Monday, November 29

Astronomers May Have Discovered a Planet in Another Galaxy

Astronomers May Have Discovered a Planet in Another Galaxy

Extragalactic Exoplanet System Illustration

Astronomers detected the temporary dimming of X-rays from a system where a massive star is in orbit around a neutron star or black hole (shown in the artist’s illustration). This dimming is interpreted as being a planet that passed in front of an X-ray source around the neutron star or black hole. Credit: NASA/CXC/M. Weiss

Using ESA’s XMM-Newton and XMM-Newton M51

This image shows the Whirlpool Galaxy (M51) as seen at X-ray wavelengths by ESA’s XMM-Newton X-ray Observatory. Credit: ESA

This is different when studying X-rays, instead of visible light, in a galaxy. Because there are less objects that shine bright in X-ray light, an X-ray telescope like ESA’s XMM can more easily distinguish between objects when observing a galaxy. Those objects are therefore easier to identify and study, and it might be possible to find a planet around them.

Some of the brightest objects that can be studied in external galaxies are the so-called X-ray binaries. They consist of a very compact object – a

“X-ray binaries may be ideal places to search for planets, because, although they are a million times brighter than our Sun, the X-rays come from a very small region. In fact, the source that we studied is smaller than Composite M51 Labeled

A composite image of M51 with X-rays from Chandra and optical light from NASA’s Hubble Space Telescope contains a box that marks the location of the possible planet candidate. Credit: X-ray: NASA/CXC/SAO/R. DiStefano, et al.; Optical: NASA/ESA/STScI/Grendler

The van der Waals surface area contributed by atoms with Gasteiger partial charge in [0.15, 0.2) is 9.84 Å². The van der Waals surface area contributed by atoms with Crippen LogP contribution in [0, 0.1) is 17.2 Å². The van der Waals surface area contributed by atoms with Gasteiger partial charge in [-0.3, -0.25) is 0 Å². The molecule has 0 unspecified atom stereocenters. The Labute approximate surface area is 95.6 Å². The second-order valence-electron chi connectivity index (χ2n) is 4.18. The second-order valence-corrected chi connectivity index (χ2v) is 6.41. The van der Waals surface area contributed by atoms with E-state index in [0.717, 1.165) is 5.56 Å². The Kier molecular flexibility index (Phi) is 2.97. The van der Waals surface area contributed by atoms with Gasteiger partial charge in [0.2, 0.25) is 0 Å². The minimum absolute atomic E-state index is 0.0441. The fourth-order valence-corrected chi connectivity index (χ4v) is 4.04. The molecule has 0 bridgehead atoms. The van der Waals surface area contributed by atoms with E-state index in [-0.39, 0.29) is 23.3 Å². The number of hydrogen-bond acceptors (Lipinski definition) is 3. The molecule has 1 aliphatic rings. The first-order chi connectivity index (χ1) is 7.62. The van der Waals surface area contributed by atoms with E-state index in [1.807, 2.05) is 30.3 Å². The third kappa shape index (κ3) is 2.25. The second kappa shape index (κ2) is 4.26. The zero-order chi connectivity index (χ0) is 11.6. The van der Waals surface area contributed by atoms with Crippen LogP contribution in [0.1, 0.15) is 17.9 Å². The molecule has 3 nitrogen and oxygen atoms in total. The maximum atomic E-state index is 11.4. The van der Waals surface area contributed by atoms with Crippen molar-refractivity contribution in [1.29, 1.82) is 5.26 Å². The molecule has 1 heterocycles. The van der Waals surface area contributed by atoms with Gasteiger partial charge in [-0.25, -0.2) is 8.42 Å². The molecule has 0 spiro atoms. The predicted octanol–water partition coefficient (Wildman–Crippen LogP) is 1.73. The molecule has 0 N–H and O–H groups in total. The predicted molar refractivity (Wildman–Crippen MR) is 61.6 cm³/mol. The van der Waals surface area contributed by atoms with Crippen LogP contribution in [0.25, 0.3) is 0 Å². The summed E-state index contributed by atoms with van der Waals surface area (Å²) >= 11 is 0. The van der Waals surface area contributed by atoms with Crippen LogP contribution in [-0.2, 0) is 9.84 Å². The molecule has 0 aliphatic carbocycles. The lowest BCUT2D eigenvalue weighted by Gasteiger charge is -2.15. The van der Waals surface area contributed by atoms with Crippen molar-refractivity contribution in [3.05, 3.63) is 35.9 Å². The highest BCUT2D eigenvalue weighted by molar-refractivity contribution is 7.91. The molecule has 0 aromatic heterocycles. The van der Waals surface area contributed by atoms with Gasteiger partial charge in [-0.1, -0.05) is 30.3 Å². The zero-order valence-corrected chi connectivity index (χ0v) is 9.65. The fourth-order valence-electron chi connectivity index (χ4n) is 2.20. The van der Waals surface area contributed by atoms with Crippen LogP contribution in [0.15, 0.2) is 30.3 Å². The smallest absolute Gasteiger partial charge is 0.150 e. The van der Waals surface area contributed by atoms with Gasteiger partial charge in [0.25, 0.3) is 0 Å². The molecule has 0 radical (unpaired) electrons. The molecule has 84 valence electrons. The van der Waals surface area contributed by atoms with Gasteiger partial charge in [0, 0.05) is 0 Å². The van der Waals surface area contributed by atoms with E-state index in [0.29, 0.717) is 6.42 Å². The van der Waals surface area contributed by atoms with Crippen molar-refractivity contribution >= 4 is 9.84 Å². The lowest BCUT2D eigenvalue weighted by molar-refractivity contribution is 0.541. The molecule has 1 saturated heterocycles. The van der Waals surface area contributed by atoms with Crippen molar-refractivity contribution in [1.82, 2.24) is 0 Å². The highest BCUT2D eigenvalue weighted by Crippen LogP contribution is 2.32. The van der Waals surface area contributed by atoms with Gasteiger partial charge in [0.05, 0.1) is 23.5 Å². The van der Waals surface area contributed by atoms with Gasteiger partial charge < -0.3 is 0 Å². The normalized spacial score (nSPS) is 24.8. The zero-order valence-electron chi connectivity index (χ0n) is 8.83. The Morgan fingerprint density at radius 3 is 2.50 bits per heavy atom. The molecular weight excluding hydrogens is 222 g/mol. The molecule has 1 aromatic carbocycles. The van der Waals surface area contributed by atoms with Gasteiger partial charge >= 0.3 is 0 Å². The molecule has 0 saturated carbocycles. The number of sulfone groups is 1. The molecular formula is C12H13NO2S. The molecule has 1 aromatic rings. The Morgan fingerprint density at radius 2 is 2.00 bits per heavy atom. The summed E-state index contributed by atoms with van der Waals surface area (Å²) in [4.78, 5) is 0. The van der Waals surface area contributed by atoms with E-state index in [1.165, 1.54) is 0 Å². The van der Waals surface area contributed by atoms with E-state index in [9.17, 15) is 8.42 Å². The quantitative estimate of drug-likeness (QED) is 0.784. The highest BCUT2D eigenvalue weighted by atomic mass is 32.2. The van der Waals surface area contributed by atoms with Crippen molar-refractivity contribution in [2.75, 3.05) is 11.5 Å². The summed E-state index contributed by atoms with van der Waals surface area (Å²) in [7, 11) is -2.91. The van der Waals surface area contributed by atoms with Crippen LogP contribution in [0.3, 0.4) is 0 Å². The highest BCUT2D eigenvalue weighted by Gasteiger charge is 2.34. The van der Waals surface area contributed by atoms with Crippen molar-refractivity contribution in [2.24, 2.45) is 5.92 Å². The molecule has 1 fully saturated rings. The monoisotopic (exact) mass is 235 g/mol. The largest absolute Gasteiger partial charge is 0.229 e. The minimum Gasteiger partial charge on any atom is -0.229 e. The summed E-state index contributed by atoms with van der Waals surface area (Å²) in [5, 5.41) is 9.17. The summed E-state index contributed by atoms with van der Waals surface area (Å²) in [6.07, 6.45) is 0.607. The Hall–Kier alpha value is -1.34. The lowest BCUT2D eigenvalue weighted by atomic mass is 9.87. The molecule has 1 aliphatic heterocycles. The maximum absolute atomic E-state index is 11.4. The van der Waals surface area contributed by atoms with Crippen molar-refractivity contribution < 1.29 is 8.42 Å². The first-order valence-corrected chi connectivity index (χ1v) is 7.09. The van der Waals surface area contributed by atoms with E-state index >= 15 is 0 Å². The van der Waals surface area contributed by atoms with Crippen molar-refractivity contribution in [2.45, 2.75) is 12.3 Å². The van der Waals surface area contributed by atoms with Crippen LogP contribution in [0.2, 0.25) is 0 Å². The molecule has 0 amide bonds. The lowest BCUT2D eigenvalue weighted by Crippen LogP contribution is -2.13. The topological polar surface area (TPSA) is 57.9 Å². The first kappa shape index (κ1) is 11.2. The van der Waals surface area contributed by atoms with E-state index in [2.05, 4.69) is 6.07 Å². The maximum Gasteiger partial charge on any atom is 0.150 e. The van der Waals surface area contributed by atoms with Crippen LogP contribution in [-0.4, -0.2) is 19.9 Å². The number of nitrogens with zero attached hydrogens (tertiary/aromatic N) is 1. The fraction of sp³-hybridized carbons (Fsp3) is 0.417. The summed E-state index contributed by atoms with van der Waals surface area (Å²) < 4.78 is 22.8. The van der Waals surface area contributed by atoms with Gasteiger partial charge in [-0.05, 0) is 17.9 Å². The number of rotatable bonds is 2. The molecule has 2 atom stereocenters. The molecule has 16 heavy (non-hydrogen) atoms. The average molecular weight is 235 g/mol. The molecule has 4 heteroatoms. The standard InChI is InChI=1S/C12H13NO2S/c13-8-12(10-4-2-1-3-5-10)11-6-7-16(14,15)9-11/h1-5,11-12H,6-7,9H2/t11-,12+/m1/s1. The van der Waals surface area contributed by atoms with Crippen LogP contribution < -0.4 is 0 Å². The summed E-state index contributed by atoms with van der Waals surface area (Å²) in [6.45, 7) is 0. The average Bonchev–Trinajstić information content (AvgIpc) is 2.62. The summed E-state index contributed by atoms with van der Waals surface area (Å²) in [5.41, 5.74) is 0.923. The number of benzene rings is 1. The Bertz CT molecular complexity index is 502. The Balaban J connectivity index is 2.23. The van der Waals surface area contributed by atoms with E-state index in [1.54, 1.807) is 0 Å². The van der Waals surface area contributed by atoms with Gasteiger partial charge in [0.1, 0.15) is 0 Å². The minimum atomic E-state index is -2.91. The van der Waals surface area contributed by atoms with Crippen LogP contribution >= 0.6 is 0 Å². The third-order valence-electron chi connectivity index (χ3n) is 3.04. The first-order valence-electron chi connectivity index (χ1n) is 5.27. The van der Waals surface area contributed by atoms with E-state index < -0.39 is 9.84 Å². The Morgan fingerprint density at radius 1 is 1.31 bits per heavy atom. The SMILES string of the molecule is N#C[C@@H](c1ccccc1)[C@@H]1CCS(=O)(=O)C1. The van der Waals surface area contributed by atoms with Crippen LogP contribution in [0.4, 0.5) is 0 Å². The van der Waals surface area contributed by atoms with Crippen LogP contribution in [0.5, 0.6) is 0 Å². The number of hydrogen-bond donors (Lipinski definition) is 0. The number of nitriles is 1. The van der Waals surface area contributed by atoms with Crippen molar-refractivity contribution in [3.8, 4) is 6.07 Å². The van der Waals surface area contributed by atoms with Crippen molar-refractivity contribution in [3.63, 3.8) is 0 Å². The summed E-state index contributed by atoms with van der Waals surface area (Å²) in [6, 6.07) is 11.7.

Rosanne and colleagues searched in Chandra and XMM-Newton data of three galaxies for such X-ray transits, dips in the light that could be explained by planets. And they found a very special signal in the Whirlpool Galaxy (M51) that they decided to study in more detail. The dip occurred in X-ray binary M51-ULS-1 and completely blocked the signal for a few hours, before it came back again.

Now the game of carefully crossing off possible explanations began, before the researchers could even consider the option of an extragalactic planet. “We first had to make sure that the signal was not caused by anything else,” says Rosanne, whose team argues against a number of possibilities in their new publication. “We did this by an in-depth analysis of the X-ray dip in the Chandra data, analyzing other dips and signals in the XMM data, and also modeling dips caused by other possible events, including a planet.”

A Planet in Another Galaxy Infographic

Infographic: A planet in another galaxy. Credit: ESA

Could the X-ray dip be caused by small stars like a brown or red dwarf? No, they argue, the system is too young for that, and the transiting object too large.

Could it be a cloud of gas and dust? Not likely, the team says, because the dip indicates a transiting object with a well-defined surface, which would not be the same for a passing cloud. Even if the planet had an atmosphere, it would still have a more well-defined surface than a cloud.

Could the dip be explained by variations in brightness of the source itself? The paper authors are confident that this is not the case, because although the light from the source completely disappeared for a few hours before it came back, the temperature and light colors stayed the same.

Lastly, the team also compared the dip to another blockage of the light caused by the ‘donor’ star passing in front of the compact star. This was partly observed by XMM-Newton and caused a much longer black-out, which was different from the dip caused by a possible planet.

“We did computer simulations to see whether the dip has the characteristics of a planet transiting, and we find that it fits perfectly. We are pretty confident that this is not anything else and that we have found our first planet candidate outside of the Milky Way,” adds Rosanne.

The team also speculates about the characteristics of the planet based on their observations: it would be the size of